The Nicodemus Way
Lent 2, Year A
How many of you have seen the movie, “You’ve Got Mail”? I love that movie. “You’ve Got Mail” is one of the few romantic comedies that I think really works. Meg Ryan’s character runs a small bookstore with lots of charm and character. Tom Hanks’ character is the big business mogul building a giant chain bookstore around the corner from the little shop. In person they fight, calling each other names. At same time they are calling each other names, they are corresponding with each other through email.
I don’t remember exactly how it happens, but they start talking to each other on email without knowing to whom they are writing. Publicly they fight, and privately, they joke and tell each other stories. Publicly, his big store puts her small shop out of business. Privately he encourages her and gives her advice about competing. In the end, they discover whom they are writing to but by then they have fallen in love.
I think this is such a hopeful movie because it shows a long, uncertain path to love. We get to know each other a little at a time. Along the way we hurt each other, forgive each other, and try again. We get to know what the other person likes, what the other cares about. We learn to trust slowly. We generally come to love slowly. Even when someone says that theirs was love at first sight, that love takes time to develop. Even those couples that are swept away by love have to get to know each other.
So I ask you, why would our relationship with God be any different? Why would learning to love and trust Jesus be any different?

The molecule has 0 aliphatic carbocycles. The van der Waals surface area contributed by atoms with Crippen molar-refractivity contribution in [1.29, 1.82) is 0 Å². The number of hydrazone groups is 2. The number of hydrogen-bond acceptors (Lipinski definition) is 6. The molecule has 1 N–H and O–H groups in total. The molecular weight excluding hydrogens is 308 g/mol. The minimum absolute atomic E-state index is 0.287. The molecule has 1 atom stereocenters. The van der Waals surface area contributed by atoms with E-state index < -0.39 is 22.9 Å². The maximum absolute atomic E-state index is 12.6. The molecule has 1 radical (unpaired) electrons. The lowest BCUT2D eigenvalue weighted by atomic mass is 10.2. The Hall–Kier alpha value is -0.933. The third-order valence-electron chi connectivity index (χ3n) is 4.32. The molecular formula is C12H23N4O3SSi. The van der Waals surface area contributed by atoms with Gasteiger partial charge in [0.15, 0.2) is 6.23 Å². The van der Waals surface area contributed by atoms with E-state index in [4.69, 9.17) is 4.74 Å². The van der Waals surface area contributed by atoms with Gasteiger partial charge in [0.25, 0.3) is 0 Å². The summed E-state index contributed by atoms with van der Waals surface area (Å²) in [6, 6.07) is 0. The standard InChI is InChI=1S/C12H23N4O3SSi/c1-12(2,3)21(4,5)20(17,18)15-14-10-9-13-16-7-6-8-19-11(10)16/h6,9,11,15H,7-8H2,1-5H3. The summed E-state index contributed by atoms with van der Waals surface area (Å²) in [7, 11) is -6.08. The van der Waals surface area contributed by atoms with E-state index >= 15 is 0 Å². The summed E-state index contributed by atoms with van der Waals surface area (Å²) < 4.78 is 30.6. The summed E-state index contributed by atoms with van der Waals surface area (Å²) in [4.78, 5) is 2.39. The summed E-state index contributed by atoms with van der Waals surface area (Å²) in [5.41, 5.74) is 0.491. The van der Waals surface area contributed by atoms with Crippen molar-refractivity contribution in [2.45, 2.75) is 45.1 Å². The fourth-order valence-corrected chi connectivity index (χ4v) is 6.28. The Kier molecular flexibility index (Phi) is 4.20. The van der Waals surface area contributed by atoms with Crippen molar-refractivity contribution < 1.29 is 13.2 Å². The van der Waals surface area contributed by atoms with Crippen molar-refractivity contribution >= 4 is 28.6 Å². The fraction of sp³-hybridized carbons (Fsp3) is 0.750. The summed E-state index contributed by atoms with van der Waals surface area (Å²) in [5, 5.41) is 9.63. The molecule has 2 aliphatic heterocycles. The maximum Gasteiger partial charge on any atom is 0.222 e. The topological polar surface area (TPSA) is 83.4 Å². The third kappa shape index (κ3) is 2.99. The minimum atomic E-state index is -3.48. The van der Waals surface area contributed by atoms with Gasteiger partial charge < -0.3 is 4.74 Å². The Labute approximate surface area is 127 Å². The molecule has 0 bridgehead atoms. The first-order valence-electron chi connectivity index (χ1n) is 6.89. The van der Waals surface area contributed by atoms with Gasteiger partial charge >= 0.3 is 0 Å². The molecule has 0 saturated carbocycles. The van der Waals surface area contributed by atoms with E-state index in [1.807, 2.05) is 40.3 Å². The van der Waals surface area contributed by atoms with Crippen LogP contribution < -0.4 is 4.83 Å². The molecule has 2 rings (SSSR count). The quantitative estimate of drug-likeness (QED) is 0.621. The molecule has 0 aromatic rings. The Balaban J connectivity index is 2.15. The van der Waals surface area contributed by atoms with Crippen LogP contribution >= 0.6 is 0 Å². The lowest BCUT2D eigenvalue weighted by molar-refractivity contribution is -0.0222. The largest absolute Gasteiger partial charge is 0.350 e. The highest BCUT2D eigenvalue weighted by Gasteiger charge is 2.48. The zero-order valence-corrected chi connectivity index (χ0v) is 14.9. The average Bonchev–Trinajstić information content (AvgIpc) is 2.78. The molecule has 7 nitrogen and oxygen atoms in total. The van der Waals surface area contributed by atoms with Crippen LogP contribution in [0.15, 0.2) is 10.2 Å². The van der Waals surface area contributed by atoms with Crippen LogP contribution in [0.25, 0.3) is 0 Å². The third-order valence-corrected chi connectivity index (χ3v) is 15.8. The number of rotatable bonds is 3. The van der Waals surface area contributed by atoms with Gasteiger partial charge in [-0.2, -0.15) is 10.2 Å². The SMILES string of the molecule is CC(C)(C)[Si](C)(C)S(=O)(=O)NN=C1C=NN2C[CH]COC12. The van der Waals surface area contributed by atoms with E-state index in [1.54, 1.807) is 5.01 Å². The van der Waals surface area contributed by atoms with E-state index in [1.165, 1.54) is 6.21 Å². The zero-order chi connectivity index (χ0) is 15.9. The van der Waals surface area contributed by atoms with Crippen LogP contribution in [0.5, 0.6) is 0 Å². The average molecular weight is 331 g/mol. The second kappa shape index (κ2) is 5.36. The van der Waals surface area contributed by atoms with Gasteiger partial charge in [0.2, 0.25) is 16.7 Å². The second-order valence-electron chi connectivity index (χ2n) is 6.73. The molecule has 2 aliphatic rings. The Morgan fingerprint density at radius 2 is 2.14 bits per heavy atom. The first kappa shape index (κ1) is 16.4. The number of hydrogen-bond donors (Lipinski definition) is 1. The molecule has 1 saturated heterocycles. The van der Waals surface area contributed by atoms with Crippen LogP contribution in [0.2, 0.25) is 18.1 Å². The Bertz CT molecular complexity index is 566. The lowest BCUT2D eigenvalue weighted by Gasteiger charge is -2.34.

We don’t all come to Christ quickly or in the same way. Many of us come to Christ reluctantly, working through skepticism, doubts, and even misconceptions and prejudices. Some of us hang around on the margins of faith for years, either giving religion little thought or rejecting religion outright.
For years in my own life I rejected the very idea of God. I didn’t want anything to do with Church or Jesus or God. At the same time, I was restless and uncertain. I wanted more from life than I was getting. I suspected that other people knew some kind of secret that allowed them to be happy and if I could learn that secret, I could be happy too. I was searching for meaning and purpose but I was unwilling to look at the Church or at the Bible.
This went on for years until I began to notice that many of the people I admired were people of faith. I remember having an intense curiosity about other people’s faith when I was telling myself that I didn’t need faith myself. I was a skeptic who began to doubt my own skepticism.
Nicodemus had doubts and he was a skeptic, but he saw something in Jesus so he went to check out this prophet, healer and teacher. He went at night because he didn’t want to be seen with Jesus. He was not yet sure who Jesus was or whether Jesus could be trusted.
Nicodemus can be a source of great hope for many of us. He met Christ personally. He spoke with Jesus directly and still failed to understand. He continued to struggle. Nicodemus takes what Jesus says literally and then rejects Jesus’ teaching as impossible or even absurd.
If you are struggling to understand Jesus or God, hang in there. If you are skeptical, keep asking those questions. Keep struggling with the issues, and keep coming back to worship. You, like Nicodemus, can experience the joy of knowing God and being loved by God. You can experience the sacred mystery and be fed by the Holy Spirit.